The result of my 3 day free giveaway was interesting:  Orders were placed from U.S.A (80%), U.K (12%) and the rest from Canada, Australia, Denmark and Brazil. If a few reviews result, it will have been a worthwhile exercise. The first day of the promotion was very good, the next two not so good. It is useful to check sales every hour or two on KDP Reports and push some publicity on Twitter and Facebook but I was away at sea at the time and the internet broke down so I was out-of-touch with progress which was very frustrating.

25 August 2021


Singlish is the everyday conversational language used in Singapore. It has roots in a mixture of language and dialects with contributions from English, Malay, Tamil and the many Chinese dialects, including Mandarin, Hokkien, Teochew, Cantonese and more.

The result is a vibrant, living language which has evolved despite the Singapore Government’s desire for everyone to conform and speak  ‘correct English’ .

The list below is an introduction to some of the more common words, although it is important thing to realise Singlish cannot be learnt as though it is in a tourist phrase book. The patois is a dynamic, spoken language which Singaporeans bring to life.

I use many of the words in my book, ‘Hostage to Freedom: The Search for the Siren.’

To discover more, including many humourous and vulgar expressions, refer to:

Or why not delve into the novel ‘Sarong Party Girls’ by Cheryl Lu-Lien Tan to see how Singaporeans really talk amongst themselves!

Act blur:  used by Singaporeans to describe people who are stupid, confused or slow to catch on.

Ah Beng:   a youth perceived to be loutish and uncouth who follows fashion trends. We use Ah Lian as the girl counterpart. Both groups can be clannish and threatening.

Ah Chek:  a middle-aged or elderly man. Often called ‘uncle’. An Ah Soh is the female equivalent more usually referred to as ‘Auntie.

Ah Gua:  used to describe effeminate, gay behaviour.

Aiyah/Aiyoh:  an exclamation used at the start of a sentence to express consternation, dismay, or exasperation.

Ang Moh:  a Caucasian, a white person. In Cantonese, a red-haired devil. But not meant as an insult.

Atas:  arrogant, snobbish or highbrow, sophisticated.

Babok:  an effeminate male.

Bo Chap:  an indifferent type who cannot be bothered.

Bogay:  a person with missing teeth or toothless.

Bungalow:  in Singapore, a bungalow is a detached house, regardless of how many storeys as opposed to the English usage of a single-storey house.

Chao:  dirty, rotten, foul smelling.

Char Siew rice: Chinese boneless lean pork seasoned with five-spice powder, soya sauce, rice wine and barbecued or roasted. Served with rice as a staple meal in hawker centres.

Chicken rice:  Hainanese chicken rice poached in chicken stock , or roasted and seasoned with soya sauce, ginger, garlic, sesame oil and served with the stock, chillies, soya sauce and sliced cucumber. Singapore’s best known dish.

Chio:  good-looking, attractive.

Chiong:  to rush or hurry.

Chop chop:  Singlish term used to hurry people up.

Five-foot way:  a covered corridor or walkway in front of a row of shophouses, typically five feet in width.

Five-spice powder:  a mixture of star anise, fennel, clove, cinnamon and black pepper used in Chinese cooking.

Guniang:  a young woman.

Gwailo:  an insulting  Cantonese term for white people meaning ‘foreign devil’ or ‘ghost man’, but in modern usage it is less derogatory.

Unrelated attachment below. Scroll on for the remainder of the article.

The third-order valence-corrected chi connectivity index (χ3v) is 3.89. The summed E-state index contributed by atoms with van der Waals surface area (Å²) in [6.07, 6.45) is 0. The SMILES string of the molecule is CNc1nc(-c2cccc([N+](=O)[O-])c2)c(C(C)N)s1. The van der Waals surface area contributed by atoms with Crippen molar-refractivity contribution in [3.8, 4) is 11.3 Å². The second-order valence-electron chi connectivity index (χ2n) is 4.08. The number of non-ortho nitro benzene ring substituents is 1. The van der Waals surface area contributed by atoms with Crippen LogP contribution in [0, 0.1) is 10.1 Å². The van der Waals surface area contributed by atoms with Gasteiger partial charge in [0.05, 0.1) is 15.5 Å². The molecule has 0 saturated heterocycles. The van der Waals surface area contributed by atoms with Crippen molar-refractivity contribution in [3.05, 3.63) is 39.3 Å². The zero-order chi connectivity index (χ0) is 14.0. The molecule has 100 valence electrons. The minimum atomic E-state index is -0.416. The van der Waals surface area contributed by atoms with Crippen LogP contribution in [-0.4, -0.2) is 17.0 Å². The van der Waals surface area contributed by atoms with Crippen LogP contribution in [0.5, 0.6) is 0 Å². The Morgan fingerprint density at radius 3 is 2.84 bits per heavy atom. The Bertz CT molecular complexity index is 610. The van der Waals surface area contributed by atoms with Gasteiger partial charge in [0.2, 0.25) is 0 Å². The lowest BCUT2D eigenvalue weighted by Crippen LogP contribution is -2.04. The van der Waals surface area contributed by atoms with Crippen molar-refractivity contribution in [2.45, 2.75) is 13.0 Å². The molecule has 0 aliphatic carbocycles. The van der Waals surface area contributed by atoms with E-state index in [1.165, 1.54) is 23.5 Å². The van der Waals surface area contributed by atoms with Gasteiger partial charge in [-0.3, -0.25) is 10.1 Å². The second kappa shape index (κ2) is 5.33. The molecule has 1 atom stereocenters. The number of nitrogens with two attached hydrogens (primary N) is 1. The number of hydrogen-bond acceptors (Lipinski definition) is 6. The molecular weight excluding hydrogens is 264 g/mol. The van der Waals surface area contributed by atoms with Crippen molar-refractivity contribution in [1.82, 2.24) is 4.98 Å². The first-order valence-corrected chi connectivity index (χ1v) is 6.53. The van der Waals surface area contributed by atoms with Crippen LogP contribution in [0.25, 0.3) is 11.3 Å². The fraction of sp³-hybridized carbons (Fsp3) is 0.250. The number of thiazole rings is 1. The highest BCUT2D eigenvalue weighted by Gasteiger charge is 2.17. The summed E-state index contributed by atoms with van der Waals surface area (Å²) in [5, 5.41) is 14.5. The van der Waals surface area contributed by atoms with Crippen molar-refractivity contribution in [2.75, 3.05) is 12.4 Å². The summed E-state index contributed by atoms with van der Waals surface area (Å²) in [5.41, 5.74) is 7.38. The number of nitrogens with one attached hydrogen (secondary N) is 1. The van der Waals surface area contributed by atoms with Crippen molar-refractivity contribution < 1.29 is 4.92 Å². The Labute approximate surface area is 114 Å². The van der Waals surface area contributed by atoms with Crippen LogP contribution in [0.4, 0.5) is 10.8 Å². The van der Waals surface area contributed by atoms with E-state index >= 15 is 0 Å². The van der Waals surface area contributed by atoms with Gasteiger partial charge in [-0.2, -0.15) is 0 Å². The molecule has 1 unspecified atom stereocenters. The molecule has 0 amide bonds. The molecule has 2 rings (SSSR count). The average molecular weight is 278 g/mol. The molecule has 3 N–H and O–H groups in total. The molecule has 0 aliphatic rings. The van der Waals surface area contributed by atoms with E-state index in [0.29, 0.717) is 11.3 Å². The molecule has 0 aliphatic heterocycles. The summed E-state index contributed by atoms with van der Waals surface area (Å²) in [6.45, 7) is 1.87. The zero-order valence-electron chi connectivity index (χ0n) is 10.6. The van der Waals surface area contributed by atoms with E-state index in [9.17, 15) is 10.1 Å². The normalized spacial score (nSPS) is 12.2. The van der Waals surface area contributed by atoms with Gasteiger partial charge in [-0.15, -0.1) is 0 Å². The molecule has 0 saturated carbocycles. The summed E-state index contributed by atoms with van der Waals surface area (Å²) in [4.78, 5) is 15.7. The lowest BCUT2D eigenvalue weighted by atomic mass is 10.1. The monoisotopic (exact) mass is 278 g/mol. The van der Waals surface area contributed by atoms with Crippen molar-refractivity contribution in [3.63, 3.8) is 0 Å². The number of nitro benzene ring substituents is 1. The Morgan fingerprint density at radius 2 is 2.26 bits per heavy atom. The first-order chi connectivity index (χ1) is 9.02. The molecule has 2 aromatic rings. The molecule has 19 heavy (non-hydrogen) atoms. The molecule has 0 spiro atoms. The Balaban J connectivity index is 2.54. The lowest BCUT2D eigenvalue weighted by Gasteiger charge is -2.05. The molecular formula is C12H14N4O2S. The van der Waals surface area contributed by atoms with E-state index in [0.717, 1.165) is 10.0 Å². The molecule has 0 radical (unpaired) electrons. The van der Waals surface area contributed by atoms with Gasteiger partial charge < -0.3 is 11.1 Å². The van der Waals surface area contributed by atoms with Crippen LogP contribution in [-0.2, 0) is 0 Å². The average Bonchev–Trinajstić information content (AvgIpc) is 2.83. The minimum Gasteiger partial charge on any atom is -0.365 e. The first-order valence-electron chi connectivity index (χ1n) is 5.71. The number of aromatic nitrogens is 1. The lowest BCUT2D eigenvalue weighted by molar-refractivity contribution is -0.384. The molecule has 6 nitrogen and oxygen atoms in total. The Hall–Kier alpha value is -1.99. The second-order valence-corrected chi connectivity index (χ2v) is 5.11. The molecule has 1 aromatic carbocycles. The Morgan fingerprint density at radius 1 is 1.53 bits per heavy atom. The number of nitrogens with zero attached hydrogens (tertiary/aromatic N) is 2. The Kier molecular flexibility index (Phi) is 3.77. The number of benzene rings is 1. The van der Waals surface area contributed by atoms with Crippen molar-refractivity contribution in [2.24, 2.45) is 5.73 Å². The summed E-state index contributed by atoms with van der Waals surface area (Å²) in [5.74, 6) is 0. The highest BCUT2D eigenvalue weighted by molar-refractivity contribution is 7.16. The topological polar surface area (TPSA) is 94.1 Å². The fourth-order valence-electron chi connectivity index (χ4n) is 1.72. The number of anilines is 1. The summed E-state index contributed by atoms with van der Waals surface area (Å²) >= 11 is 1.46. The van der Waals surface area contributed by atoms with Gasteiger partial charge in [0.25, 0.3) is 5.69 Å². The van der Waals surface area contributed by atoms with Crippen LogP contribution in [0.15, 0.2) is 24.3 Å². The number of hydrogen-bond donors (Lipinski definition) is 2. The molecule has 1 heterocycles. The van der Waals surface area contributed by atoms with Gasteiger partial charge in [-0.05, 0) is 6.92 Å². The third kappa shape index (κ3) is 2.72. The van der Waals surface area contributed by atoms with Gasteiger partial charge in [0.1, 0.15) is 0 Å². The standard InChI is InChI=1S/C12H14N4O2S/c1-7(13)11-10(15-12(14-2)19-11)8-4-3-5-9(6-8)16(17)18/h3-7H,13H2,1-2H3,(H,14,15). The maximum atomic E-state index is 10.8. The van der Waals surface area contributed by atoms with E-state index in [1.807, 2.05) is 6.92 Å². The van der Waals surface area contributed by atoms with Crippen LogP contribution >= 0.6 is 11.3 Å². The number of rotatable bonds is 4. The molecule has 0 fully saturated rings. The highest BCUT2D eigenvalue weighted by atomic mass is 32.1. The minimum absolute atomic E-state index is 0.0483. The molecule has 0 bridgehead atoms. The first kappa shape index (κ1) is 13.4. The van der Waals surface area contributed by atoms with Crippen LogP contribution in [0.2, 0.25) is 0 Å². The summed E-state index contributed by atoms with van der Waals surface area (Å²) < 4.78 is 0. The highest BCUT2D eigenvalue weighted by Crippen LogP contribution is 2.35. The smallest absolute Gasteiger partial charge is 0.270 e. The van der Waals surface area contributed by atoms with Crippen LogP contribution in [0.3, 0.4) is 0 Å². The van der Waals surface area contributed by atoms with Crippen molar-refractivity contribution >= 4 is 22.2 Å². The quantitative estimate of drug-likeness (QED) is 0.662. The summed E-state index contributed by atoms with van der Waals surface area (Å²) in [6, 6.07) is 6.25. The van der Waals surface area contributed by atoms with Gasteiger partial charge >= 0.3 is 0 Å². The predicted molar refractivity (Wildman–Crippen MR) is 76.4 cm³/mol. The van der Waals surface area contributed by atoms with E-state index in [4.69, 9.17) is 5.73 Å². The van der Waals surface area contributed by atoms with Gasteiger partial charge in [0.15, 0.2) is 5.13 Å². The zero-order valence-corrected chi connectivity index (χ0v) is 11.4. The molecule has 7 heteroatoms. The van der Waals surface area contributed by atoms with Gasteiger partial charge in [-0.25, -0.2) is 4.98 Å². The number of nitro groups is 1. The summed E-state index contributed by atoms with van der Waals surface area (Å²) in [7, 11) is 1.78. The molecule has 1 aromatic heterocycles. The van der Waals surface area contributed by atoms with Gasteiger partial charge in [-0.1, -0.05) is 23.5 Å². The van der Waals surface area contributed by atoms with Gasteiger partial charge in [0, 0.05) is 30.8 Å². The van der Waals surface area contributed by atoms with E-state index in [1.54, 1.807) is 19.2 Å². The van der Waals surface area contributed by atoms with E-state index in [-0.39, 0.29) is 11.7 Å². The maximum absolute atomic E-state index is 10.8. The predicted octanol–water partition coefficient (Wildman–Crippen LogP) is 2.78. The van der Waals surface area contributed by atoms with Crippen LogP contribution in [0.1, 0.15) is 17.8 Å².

Hawker centre:  an open air location or covered structure containing a variety of stalls selling food and beverages prepared by hawkers to a shared seating area. We term ones within shopping centres, Food Courts.

Hiau:  Hokkien for sexy. As in ‘Wah, she damn hiau’. Also means vain.

Ikan bilis:  dried and salted whitebait. Often served with salted peanuts as a snack while drinking Tiger beer.

Jalan-jalan:  to take a leisurely walk. Useful phrase when accosted by copy watch sellers to show you have no intention of buying.

Jelak:  full up feeling from over-eating to the point of repulsion such as having too much coconut milk.

Kailan:  a delicious young species of Chinese kale stir-fried in soya or oyster sauce.

Kampong:  small Malay settlement in a rural area with a cluster of traditional houses, now mostly destroyed in Singapore to make way for HDB tower blocks.

Kopitiam:  refers to an old style coffee shop selling coffee, tea, beverages and breakfast items such as char kway tiao, Hokkien mee and nasi lemak.

Kiasu:  someone over-cautious and selfish with reluctance to take any risks. In extreme cases, kiasuism overcomes the individual.

Lah:  used at the end of words or phrases for emphasis. Don’t worry about it, lah!

Mabok:  an intoxicated person. ‘If the mabok ang moh causes trouble,call the police.’

Makan: food, a meal or to take a meal. ‘For makan I want to get extra fishballs lah,

Pasar malam:  a night market with a large range of stall holders. Mainly restricted to official tourist focused events by the Singapore River during festival periods.

Sarong party girl:  a young woman who is a keen and frequent part-goer. Branded SPGs because of their brazen lack of attire and pursuit of expatriates.

Satay:  a delicious Malay dish comprising pieces of meat (chicken, beef or lamb) marinated in spices, placed on wood skewers and barbecued over a charcoal fire. Served with satay sauce made from ground peanuts and ketupat (a compressed rice cake wrapped in a banana leaf) and served with slices of cucumber and red onion.

Shiok:  damn attractive, pleasing, delightful, delicious, bold, brazen, superb, desirable. Applied to both people and food.

Singlish:  colloquial English as used in Singapore. A mix of Malay, Chinese, Tamil and Pidgin English.

Wa  lau:  a mild expression of annoyance like ‘oh dear!’

Wa  lan:  a vulgar expression of Hokkien origin.

Wayang:  a puppet theatre or Chinese operatic show.

Yum seng:  an exclamation before downing an alcoholic drink; Cheers! Bottoms up!